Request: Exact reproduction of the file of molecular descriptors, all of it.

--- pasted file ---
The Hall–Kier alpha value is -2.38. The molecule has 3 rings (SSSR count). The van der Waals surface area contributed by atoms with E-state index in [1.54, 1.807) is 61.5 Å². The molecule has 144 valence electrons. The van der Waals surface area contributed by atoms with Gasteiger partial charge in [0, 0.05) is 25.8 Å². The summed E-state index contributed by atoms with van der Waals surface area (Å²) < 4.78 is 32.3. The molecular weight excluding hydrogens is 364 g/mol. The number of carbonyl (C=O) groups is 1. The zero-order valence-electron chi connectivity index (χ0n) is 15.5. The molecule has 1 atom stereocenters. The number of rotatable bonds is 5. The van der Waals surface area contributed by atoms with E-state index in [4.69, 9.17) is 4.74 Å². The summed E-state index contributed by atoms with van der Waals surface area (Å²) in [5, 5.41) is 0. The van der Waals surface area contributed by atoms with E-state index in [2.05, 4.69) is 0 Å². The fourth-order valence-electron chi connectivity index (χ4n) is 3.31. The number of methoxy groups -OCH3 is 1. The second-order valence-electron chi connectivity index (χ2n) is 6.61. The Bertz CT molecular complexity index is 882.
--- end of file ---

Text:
The Hall–Kier alpha value is -2.38. The molecule has 3 rings (SSSR count). The van der Waals surface area contributed by atoms with E-state index in [1.54, 1.807) is 61.5 Å². The molecule has 144 valence electrons. The van der Waals surface area contributed by atoms with Gasteiger partial charge in [0, 0.05) is 25.8 Å². The summed E-state index contributed by atoms with van der Waals surface area (Å²) < 4.78 is 32.3. The molecular weight excluding hydrogens is 364 g/mol. The number of carbonyl (C=O) groups is 1. The zero-order valence-electron chi connectivity index (χ0n) is 15.5. The molecule has 1 atom stereocenters. The number of rotatable bonds is 5. The van der Waals surface area contributed by atoms with E-state index in [4.69, 9.17) is 4.74 Å². The summed E-state index contributed by atoms with van der Waals surface area (Å²) in [5, 5.41) is 0. The van der Waals surface area contributed by atoms with E-state index in [2.05, 4.69) is 0 Å². The fourth-order valence-electron chi connectivity index (χ4n) is 3.31. The number of methoxy groups -OCH3 is 1. The second-order valence-electron chi connectivity index (χ2n) is 6.61. The Bertz CT molecular complexity index is 882.